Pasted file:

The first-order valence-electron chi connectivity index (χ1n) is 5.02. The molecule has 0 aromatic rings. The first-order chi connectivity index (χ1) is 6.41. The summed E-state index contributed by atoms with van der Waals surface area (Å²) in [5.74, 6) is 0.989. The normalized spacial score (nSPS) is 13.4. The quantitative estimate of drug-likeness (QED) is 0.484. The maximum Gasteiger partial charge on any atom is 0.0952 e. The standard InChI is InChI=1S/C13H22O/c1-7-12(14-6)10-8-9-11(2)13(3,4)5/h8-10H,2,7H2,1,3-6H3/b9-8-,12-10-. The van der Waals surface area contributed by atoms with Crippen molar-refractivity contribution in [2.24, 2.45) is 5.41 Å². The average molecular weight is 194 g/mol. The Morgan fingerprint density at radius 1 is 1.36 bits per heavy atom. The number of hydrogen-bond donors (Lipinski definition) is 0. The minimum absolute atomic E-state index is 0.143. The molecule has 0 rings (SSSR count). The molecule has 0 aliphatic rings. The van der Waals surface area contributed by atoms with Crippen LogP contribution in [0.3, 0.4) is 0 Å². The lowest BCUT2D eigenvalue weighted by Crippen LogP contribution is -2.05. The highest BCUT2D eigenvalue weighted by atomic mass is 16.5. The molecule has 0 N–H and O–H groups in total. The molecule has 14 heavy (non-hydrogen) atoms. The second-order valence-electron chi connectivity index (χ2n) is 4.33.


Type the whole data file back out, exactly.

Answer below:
The first-order valence-electron chi connectivity index (χ1n) is 5.02. The molecule has 0 aromatic rings. The first-order chi connectivity index (χ1) is 6.41. The summed E-state index contributed by atoms with van der Waals surface area (Å²) in [5.74, 6) is 0.989. The normalized spacial score (nSPS) is 13.4. The quantitative estimate of drug-likeness (QED) is 0.484. The maximum Gasteiger partial charge on any atom is 0.0952 e. The standard InChI is InChI=1S/C13H22O/c1-7-12(14-6)10-8-9-11(2)13(3,4)5/h8-10H,2,7H2,1,3-6H3/b9-8-,12-10-. The van der Waals surface area contributed by atoms with Crippen molar-refractivity contribution in [2.24, 2.45) is 5.41 Å². The average molecular weight is 194 g/mol. The Morgan fingerprint density at radius 1 is 1.36 bits per heavy atom. The number of hydrogen-bond donors (Lipinski definition) is 0. The minimum absolute atomic E-state index is 0.143. The molecule has 0 rings (SSSR count). The molecule has 0 aliphatic rings. The van der Waals surface area contributed by atoms with Crippen LogP contribution in [0.3, 0.4) is 0 Å². The lowest BCUT2D eigenvalue weighted by Crippen LogP contribution is -2.05. The highest BCUT2D eigenvalue weighted by atomic mass is 16.5. The molecule has 0 N–H and O–H groups in total. The molecule has 14 heavy (non-hydrogen) atoms. The second-order valence-electron chi connectivity index (χ2n) is 4.33.